The practice of fasting has been on record since the beginning of human history, but has been almost all but forgotten in our modern day way of living; outside the practices of fasting that are currently a part of several religions. Fasting is also practiced for other spiritual reasons, for health and healing. As the length of a fast can vary, shorter terms of fasting can be referred to as intermittent fasting; a pattern of eating that cycles between fasting and eating, typically during each 24 hour day. Some of us may not realize that we are already practicing intermittent fasting in our daily lives. For example, if you refrain from eating between the hours of 6pm through 10am the following morning, you are engaging in an intermittent fasting period. It is during this time that your body is in ‘repair’ mode; going hand in hand with the necessity and benefits of sleep. A common type of fast is the 16/8 split, where the individual consumes food during an 8 hour period only and refrains from eating during the remaining 16 hours of the day. The term ‘breakfast’ actually refers to breaking of the ‘fast’ that occurs, for many people, through the night. It could be argued that, by our very design, intermittent fasting is more natural than eating several meals each day, throughout a 12 (or more) hour period. Humans are able to function without food for extended periods of time. Have you ever asked yourself why you're eating 3 meals every single day? In our busy lives today, just the thought of having to plan and prepare a minimum of 3 meals for ourselves, and families, can cause overwhelming stress and a negative perspective towards eating.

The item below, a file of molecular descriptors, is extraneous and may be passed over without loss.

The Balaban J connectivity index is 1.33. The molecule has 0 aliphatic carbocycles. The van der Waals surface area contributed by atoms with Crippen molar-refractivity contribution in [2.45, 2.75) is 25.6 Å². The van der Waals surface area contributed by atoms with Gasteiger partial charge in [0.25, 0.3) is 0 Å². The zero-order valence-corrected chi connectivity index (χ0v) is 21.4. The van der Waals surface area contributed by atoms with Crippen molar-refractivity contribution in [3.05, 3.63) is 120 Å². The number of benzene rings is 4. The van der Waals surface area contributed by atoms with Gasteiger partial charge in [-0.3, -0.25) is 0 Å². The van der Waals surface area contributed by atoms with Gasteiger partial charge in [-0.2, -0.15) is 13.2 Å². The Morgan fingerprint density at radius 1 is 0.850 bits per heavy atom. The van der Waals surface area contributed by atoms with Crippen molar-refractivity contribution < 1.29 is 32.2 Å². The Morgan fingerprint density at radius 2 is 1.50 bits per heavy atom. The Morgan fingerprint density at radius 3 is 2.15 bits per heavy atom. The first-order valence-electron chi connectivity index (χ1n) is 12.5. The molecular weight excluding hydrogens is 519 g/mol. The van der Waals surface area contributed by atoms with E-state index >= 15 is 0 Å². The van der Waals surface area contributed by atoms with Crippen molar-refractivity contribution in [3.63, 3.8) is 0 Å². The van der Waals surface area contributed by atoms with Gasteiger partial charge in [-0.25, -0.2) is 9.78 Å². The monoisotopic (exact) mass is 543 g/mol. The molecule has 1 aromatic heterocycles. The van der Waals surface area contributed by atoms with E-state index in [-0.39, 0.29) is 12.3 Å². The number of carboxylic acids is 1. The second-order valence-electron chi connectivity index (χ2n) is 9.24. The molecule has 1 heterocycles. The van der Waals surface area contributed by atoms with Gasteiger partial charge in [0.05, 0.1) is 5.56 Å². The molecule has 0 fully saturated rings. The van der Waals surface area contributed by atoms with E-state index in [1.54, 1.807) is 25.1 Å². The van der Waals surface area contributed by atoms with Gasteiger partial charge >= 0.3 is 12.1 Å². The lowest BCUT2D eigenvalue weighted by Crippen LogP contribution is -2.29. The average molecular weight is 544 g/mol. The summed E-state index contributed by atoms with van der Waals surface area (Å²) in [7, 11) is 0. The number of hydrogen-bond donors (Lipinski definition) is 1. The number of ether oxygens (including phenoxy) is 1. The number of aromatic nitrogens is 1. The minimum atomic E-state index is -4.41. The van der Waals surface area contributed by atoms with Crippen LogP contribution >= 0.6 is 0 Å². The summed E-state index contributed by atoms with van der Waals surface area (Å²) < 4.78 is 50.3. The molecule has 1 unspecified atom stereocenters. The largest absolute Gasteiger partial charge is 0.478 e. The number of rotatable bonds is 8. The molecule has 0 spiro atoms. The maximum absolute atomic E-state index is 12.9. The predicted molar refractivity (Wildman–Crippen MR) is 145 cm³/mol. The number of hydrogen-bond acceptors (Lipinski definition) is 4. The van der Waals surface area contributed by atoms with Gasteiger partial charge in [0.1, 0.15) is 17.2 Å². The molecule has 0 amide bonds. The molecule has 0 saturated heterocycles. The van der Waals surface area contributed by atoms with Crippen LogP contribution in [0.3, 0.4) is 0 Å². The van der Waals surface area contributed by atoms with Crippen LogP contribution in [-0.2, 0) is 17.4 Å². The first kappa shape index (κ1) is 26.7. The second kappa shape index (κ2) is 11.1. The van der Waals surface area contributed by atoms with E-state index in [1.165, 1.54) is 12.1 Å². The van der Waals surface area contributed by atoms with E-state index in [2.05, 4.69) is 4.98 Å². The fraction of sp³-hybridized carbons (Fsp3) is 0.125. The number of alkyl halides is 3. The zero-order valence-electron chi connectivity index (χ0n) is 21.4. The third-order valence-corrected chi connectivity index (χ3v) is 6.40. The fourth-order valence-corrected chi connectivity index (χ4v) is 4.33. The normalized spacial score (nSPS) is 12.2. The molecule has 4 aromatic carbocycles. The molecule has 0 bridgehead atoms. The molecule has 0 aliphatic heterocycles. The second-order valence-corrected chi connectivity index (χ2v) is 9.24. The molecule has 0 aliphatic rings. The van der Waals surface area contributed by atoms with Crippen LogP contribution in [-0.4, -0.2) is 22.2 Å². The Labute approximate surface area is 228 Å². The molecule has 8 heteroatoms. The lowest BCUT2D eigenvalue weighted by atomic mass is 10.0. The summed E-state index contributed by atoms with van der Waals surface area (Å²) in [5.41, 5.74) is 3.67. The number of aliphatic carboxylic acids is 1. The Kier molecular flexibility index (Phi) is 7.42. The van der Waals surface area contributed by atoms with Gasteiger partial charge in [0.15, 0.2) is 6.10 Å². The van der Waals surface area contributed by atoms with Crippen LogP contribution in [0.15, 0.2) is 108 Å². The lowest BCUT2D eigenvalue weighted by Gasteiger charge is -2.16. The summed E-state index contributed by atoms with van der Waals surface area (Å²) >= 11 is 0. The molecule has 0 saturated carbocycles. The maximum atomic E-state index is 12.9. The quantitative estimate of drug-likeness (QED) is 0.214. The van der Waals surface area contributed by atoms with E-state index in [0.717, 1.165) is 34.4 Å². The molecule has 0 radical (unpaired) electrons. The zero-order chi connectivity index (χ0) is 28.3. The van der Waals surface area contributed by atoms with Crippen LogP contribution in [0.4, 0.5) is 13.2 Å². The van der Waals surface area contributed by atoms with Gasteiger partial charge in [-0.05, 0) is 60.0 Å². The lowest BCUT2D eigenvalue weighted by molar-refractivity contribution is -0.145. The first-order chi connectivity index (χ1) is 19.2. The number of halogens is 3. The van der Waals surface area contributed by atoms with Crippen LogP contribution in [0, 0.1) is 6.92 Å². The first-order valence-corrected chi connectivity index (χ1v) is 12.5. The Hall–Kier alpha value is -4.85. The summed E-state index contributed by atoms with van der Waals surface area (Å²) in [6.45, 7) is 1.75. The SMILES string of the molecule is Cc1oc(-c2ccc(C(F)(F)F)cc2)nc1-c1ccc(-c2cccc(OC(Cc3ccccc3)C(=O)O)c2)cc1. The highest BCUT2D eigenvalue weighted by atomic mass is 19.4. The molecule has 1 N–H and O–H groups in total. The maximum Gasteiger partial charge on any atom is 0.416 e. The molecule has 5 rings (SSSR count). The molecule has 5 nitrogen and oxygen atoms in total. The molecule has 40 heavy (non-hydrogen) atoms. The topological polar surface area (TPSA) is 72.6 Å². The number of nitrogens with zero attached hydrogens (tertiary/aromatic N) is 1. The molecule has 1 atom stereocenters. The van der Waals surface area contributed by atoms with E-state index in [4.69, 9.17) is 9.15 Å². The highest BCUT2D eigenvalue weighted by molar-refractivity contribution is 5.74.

In history, some very influential individuals agreed, practiced, and taught that fasting was the most powerful natural healing solution. All cultures of the world have practiced fasting in one form or another. In fact, the body’s natural response to illness is to refrain from food; and the reason we don’t feel like eating when we are sick.